Impacts of competence development


Prof. dr. Andries de Grip, dr. Frank Curvers, dr. Bert van Landeghem, drs. Jan Sauermann (ROA)

Co-operation with Telcom company, UWV WERKbedrijf (Public Employment Services)

Further information

In this project, we will analyze the impact of innovative HR practices in two field experiments with randomized treatment on individual competence development and the effects of this competence development. Both studies particularly focus on non-cognitive skills, such as workers’ motivation and flexibility, and refer to an innovative practice developed within the organization where we co-operate with.

In the first experiment, Jan Sauermann and Andries de Grip will analyze the causal effects of a one week training on competence development and different performance outcomes, measured at the individual level. This experiment will focus on the improvement of analytical and non-cognitive skills of call center agents in a telcom company. We will measure the effects by both detailed administrative data on several key performance indicators and a pre- and post training survey among agents and their supervisors with questions on skill mastery, and various psychological characteristics such as employees’ motivation and reciprocity. The Telcom company can use the results of our analyses to optimize their training policies.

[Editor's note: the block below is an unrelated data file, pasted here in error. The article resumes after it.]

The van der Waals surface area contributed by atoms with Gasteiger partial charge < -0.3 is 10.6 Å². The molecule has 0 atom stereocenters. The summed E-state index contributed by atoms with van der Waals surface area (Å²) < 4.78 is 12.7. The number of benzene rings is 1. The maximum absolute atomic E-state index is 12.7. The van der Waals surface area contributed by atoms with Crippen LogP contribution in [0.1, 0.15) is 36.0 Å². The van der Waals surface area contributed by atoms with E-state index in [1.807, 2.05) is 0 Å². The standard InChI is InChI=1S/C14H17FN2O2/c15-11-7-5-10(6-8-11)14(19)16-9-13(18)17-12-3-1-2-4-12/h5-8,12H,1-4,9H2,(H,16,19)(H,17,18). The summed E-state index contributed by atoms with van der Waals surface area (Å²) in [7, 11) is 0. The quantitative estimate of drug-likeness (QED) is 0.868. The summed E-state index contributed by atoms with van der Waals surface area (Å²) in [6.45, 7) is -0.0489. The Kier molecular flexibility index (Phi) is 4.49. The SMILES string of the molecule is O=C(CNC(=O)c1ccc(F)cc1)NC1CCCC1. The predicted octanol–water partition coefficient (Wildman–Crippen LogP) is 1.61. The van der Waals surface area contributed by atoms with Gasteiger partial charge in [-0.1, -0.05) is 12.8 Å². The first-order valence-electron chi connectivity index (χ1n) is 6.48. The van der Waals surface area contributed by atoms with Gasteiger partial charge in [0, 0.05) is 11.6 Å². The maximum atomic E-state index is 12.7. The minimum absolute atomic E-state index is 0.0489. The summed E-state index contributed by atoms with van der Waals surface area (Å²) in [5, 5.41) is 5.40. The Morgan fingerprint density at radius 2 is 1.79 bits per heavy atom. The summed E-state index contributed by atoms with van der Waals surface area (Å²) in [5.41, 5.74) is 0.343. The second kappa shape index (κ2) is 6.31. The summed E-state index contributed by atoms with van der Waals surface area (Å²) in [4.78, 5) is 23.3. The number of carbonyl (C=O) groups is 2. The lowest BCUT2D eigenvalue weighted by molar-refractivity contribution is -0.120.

In the second experiment, Bert van Landeghem, Frank Cörvers and Andries de Grip aim to shed light on which coaching strategies are most effective for which types of unemployed individuals. As is the case in many domains of the labour market in order to offer the same service at a lower price, automation is becoming increasingly popular in the coaching of the unemployed in their searching for a job. It is obvious, however, that there are serious grounds to believe that human guidance and supervision may, in some circumstances, be much more effective than coaching through a computer-based system. A human work coach may be better able to support, motivate and monitor the unemployed.

The impact assessment will not be limited to ‘hard’ indicators such as the average length of unemployment, the wage of the post-unemployment job or the chance of reoccurrence of unemployment within a certain time interval, but will also consider `soft’ indicators such as satisfaction with the customer service, satisfaction with the obtained job etc. In order to adhere to the high standards for impact research which are imposed in economics, the study will be based on a randomized experiment. The randomized experiment will be implemented in close collaboration with UWV WERKbedrijf, which is the Dutch employment agency. It is not precluded that during the course of the project, other departments from the Maastricht School of Business and Economics or from other universities will be involved.